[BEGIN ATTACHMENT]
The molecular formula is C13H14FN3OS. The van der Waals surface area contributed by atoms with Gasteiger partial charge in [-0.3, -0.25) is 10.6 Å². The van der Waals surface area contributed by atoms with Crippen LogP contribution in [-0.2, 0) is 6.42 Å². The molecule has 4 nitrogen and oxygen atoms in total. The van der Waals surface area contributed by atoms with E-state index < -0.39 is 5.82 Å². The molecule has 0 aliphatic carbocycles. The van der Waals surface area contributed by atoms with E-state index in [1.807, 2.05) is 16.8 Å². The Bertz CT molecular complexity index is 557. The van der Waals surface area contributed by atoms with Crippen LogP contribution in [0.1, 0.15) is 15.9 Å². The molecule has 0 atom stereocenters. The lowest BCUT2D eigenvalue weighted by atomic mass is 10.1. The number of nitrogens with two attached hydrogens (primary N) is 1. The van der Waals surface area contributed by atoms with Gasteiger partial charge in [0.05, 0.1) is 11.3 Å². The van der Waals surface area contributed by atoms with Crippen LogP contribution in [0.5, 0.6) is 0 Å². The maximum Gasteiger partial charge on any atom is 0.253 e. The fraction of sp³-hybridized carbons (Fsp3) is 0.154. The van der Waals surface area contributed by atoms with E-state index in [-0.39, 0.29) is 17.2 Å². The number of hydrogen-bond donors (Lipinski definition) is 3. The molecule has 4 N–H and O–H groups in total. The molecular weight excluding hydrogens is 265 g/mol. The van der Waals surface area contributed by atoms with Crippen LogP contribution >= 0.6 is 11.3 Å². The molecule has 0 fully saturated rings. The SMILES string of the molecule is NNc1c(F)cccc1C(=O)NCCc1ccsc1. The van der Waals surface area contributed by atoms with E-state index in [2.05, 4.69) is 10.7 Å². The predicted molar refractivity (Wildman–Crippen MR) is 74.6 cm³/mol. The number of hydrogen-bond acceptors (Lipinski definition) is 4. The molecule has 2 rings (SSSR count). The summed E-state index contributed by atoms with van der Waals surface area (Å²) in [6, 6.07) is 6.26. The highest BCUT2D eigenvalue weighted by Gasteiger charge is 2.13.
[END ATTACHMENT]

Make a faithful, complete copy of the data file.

The molecular formula is C13H14FN3OS. The van der Waals surface area contributed by atoms with Gasteiger partial charge in [-0.3, -0.25) is 10.6 Å². The van der Waals surface area contributed by atoms with Crippen LogP contribution in [-0.2, 0) is 6.42 Å². The molecule has 4 nitrogen and oxygen atoms in total. The van der Waals surface area contributed by atoms with E-state index < -0.39 is 5.82 Å². The molecule has 0 aliphatic carbocycles. The van der Waals surface area contributed by atoms with E-state index in [1.807, 2.05) is 16.8 Å². The Bertz CT molecular complexity index is 557. The van der Waals surface area contributed by atoms with Crippen LogP contribution in [0.1, 0.15) is 15.9 Å². The molecule has 0 atom stereocenters. The lowest BCUT2D eigenvalue weighted by atomic mass is 10.1. The number of nitrogens with two attached hydrogens (primary N) is 1. The van der Waals surface area contributed by atoms with Gasteiger partial charge in [0.05, 0.1) is 11.3 Å². The van der Waals surface area contributed by atoms with Crippen LogP contribution in [0.5, 0.6) is 0 Å². The maximum Gasteiger partial charge on any atom is 0.253 e. The fraction of sp³-hybridized carbons (Fsp3) is 0.154. The van der Waals surface area contributed by atoms with E-state index in [-0.39, 0.29) is 17.2 Å². The number of hydrogen-bond donors (Lipinski definition) is 3. The molecule has 4 N–H and O–H groups in total. The molecular weight excluding hydrogens is 265 g/mol. The van der Waals surface area contributed by atoms with Crippen LogP contribution >= 0.6 is 11.3 Å². The molecule has 0 fully saturated rings. The SMILES string of the molecule is NNc1c(F)cccc1C(=O)NCCc1ccsc1. The van der Waals surface area contributed by atoms with E-state index in [2.05, 4.69) is 10.7 Å². The predicted molar refractivity (Wildman–Crippen MR) is 74.6 cm³/mol. The number of hydrogen-bond acceptors (Lipinski definition) is 4. The molecule has 2 rings (SSSR count). The summed E-state index contributed by atoms with van der Waals surface area (Å²) in [6, 6.07) is 6.26. The highest BCUT2D eigenvalue weighted by Gasteiger charge is 2.13.